March 22, 2019
CHRIS MCKEEN/STUFF | Prime Minister Jacinda Ardern speaks after the first Friday prayers in Christchurch following the March 15 terror attack.
By Philip Matthews | Stuff News NZ
Prime Minister Jacinda Ardern was in a small room at Christchurch Airport, eating a plate of fruit with a plastic fork and waiting for a flight. She was dressed from head to toe in black and she looked tired.
She had been to the hospital for the third time in a week and met with survivors of the mosque shootings. Then she went to Hagley Park and stood in the calm crowd of 20,000 people as prayers were held and the entire country stopped for two minutes of silence. The mood was sombre but she was struck as well by the words of Imam Gamal Fouda – he was so resolute, she thought. She admired that resolve.
Two days before, a student at Cashmere High School had asked Ardern how she felt. Ardern replied simply that she was sad. Along with her decisiveness about gun laws and her inclusive style of grieving, that was another of the honest moments in a week that saw Ardern’s style of leadership praised by everyone from the New York Times and the Financial Times to a 13-year-old Muslim girl in Sydney who wrote her a letter.
“I don’t think I’m displaying leadership,” Ardern replied. “I just think I’m displaying humanity.”
She thought about how this week will change us, individually and collectively.
“Even off the back of today, you’ve had thousands of people exposed to a faith they may not have been exposed to. It’s really a bringing together of communities. In that regard, I think we are all forever changed. In many ways, but particularly that.”
We can also change the language we use and the attitudes we display – in politics, in media, in other spheres of life.
“In politics we can choose to model behaviour. That’s part of the reason I was very deliberate in choosing to not name the terrorist, and to call it terrorism. But ultimately it will be up to every individual, media outlet and politician to take responsibility for our positions and language.
“I genuinely believe that all I am modelling are the values of New Zealanders. On every occasion when I’ve had an opportunity to share words, all I’ve reflected in my mind is ‘what are New Zealanders feeling right now? What are the words I’m hearing expressed around me? How do we all feel?'”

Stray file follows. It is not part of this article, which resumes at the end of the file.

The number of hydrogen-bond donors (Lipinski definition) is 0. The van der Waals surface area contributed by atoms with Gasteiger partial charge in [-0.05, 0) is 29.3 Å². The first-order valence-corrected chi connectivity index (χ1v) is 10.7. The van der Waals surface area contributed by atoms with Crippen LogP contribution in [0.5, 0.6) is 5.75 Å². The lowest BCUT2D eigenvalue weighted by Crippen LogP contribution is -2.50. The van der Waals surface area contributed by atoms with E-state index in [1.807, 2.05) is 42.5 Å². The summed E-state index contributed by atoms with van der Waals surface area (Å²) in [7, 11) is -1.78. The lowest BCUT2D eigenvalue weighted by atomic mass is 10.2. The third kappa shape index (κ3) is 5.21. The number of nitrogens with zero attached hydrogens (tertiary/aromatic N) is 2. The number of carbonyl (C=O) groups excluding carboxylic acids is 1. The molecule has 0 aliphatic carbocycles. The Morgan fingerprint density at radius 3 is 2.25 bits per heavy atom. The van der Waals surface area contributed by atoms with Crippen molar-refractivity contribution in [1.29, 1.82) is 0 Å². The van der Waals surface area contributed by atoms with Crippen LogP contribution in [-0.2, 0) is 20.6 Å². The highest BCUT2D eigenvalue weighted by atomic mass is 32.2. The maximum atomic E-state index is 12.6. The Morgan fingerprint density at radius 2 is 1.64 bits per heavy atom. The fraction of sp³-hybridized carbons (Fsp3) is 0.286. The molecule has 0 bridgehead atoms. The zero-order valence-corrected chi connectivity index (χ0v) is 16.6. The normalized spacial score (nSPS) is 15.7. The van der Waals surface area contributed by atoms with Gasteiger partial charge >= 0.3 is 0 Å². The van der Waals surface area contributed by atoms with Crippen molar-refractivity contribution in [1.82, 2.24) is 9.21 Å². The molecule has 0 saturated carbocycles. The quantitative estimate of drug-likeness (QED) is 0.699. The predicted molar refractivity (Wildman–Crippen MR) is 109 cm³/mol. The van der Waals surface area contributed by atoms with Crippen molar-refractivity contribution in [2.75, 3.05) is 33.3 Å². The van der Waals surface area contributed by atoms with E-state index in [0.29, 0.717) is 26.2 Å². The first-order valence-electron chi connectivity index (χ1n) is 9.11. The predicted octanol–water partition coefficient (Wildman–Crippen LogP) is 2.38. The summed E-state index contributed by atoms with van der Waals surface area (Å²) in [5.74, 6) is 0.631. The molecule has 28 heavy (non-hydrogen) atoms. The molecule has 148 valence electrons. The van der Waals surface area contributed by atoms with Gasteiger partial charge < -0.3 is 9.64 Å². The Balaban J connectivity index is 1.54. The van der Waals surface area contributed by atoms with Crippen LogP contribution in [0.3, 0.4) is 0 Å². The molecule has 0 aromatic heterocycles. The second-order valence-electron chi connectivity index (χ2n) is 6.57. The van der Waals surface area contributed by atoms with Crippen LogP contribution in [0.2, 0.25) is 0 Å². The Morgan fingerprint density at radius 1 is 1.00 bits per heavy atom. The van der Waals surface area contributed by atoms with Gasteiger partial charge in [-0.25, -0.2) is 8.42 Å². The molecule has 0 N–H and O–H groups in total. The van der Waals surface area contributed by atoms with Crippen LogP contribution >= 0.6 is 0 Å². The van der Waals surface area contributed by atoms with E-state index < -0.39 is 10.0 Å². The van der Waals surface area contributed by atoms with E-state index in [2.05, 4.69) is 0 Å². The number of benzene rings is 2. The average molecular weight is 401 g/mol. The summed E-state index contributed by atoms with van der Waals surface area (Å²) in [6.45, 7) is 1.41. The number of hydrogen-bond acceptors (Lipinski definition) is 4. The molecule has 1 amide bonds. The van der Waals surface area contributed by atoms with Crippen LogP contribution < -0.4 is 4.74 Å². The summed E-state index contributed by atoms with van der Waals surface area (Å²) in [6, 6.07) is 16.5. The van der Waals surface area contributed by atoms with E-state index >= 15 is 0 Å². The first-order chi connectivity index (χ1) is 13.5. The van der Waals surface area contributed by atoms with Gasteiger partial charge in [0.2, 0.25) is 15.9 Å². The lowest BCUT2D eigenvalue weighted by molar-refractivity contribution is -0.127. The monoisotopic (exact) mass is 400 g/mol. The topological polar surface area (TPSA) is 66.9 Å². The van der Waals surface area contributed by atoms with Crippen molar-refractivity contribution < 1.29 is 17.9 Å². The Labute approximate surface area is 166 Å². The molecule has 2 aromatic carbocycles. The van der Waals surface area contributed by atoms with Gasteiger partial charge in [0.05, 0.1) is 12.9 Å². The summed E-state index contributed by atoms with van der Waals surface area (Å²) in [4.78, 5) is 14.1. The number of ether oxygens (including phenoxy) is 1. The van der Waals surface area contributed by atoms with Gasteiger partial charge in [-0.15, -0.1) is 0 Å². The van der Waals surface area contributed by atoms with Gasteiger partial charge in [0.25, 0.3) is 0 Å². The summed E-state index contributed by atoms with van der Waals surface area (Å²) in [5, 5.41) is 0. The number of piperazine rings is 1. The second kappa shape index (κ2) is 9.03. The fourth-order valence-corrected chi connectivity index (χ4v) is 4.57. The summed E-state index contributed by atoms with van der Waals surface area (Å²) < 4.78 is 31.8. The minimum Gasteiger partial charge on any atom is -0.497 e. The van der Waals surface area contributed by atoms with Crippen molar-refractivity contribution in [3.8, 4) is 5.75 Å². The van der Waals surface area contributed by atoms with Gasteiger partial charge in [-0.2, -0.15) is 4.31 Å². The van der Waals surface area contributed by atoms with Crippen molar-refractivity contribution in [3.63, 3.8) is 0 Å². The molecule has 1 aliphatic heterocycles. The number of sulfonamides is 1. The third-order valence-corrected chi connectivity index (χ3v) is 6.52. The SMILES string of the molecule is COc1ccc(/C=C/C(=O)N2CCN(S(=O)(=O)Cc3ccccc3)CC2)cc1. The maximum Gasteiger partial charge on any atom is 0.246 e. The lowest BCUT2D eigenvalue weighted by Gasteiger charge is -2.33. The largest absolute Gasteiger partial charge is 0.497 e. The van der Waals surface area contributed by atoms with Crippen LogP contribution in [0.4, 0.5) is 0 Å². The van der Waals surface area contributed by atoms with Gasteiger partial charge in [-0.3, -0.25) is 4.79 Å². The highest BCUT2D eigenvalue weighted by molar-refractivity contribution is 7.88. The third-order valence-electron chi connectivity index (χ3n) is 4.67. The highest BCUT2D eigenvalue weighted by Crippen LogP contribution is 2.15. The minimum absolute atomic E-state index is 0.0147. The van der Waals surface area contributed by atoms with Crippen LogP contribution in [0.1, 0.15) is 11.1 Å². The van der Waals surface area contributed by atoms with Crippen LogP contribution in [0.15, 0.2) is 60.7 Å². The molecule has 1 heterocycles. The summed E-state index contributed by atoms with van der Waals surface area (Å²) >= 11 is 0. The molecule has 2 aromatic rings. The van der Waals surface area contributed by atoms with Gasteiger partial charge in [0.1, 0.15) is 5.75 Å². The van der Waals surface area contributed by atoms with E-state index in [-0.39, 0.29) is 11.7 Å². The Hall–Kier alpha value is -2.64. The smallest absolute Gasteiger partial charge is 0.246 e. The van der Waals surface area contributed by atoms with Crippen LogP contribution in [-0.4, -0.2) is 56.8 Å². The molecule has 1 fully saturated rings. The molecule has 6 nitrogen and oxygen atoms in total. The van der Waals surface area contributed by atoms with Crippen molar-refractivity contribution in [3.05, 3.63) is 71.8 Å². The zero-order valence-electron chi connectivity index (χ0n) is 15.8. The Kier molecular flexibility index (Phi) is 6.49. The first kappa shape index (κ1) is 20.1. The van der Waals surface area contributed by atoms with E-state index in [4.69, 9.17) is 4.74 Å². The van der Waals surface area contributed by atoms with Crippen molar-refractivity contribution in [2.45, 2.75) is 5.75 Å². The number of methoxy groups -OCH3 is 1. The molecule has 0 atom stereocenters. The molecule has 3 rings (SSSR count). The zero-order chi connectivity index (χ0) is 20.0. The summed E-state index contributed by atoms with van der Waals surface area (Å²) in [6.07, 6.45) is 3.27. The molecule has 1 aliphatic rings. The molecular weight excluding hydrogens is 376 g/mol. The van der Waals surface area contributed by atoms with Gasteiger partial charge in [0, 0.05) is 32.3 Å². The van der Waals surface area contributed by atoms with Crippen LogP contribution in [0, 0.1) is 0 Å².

She was confident she reflected the values of the majority, and the public response would confirm she was right, but while “this attack was brought to us by someone who was not a citizen”, we cannot hide from the fact that the ideology also existed here.
“One of the things we can all do is never allow New Zealand to be an environment where any of that hostility can survive. [But] terrorism doesn’t have borders, we’ve seen that now. So we can do our bit in New Zealand but actually we need to try and play a leadership role too.”
Gun law reform has been one way to show leadership to the world. That response was “completely obvious”. Tackling social media is another and those companies “know there will be a call for change”.
Something else made her sad this week, she admitted, and it was the “beautiful letter” from the Australian teenager. She would like to write back – not in an open letter, just privately.
Reporters do not usually ask if prime ministers feel sad. Nor do they ask if they are religious. But this has not been a typical week.
“I consider myself to be agnostic,” Ardern replied, “but given I was raised in a religious household, I like to think I’m very open-minded to everyone’s choices and faiths and their ways of life.”
The religion question nudged at an even greater one, about how people find a way through dark experiences like this.
“I think if you still have an absolute faith in humanity, and I still have that.”